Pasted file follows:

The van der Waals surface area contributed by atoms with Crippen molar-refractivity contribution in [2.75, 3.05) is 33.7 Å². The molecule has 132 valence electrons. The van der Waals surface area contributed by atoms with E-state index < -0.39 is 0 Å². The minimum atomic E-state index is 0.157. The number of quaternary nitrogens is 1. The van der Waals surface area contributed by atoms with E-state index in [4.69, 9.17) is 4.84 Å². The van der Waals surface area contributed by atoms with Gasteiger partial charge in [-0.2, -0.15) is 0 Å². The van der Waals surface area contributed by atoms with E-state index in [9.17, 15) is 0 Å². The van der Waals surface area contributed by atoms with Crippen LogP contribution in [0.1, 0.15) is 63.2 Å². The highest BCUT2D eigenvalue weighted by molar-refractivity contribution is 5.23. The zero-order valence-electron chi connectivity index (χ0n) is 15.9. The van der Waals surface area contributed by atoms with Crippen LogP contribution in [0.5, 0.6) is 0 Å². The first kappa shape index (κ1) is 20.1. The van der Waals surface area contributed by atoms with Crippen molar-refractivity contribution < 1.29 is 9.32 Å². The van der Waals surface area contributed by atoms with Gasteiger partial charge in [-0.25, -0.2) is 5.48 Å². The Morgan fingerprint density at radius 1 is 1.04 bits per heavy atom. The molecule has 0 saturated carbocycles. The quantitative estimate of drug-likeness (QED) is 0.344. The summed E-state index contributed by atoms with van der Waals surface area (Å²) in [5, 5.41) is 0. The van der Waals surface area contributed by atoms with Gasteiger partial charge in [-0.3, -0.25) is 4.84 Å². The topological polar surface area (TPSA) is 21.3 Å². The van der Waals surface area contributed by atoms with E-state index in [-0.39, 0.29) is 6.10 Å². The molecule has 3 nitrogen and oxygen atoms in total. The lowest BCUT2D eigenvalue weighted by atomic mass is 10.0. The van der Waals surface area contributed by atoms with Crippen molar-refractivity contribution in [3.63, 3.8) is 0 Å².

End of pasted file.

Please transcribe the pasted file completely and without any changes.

The van der Waals surface area contributed by atoms with Crippen molar-refractivity contribution in [2.75, 3.05) is 33.7 Å². The molecule has 132 valence electrons. The van der Waals surface area contributed by atoms with E-state index < -0.39 is 0 Å². The minimum atomic E-state index is 0.157. The number of quaternary nitrogens is 1. The van der Waals surface area contributed by atoms with E-state index in [4.69, 9.17) is 4.84 Å². The van der Waals surface area contributed by atoms with Gasteiger partial charge in [-0.2, -0.15) is 0 Å². The van der Waals surface area contributed by atoms with E-state index in [9.17, 15) is 0 Å². The van der Waals surface area contributed by atoms with Crippen LogP contribution in [0.1, 0.15) is 63.2 Å². The highest BCUT2D eigenvalue weighted by molar-refractivity contribution is 5.23. The zero-order valence-electron chi connectivity index (χ0n) is 15.9. The van der Waals surface area contributed by atoms with Crippen LogP contribution in [0.5, 0.6) is 0 Å². The first kappa shape index (κ1) is 20.1. The van der Waals surface area contributed by atoms with Crippen molar-refractivity contribution < 1.29 is 9.32 Å². The van der Waals surface area contributed by atoms with Gasteiger partial charge in [-0.25, -0.2) is 5.48 Å². The Morgan fingerprint density at radius 1 is 1.04 bits per heavy atom. The molecule has 0 saturated carbocycles. The quantitative estimate of drug-likeness (QED) is 0.344. The summed E-state index contributed by atoms with van der Waals surface area (Å²) in [5, 5.41) is 0. The van der Waals surface area contributed by atoms with Gasteiger partial charge in [-0.3, -0.25) is 4.84 Å². The topological polar surface area (TPSA) is 21.3 Å². The van der Waals surface area contributed by atoms with E-state index in [-0.39, 0.29) is 6.10 Å². The molecule has 3 nitrogen and oxygen atoms in total. The lowest BCUT2D eigenvalue weighted by atomic mass is 10.0. The van der Waals surface area contributed by atoms with Crippen molar-refractivity contribution in [3.63, 3.8) is 0 Å².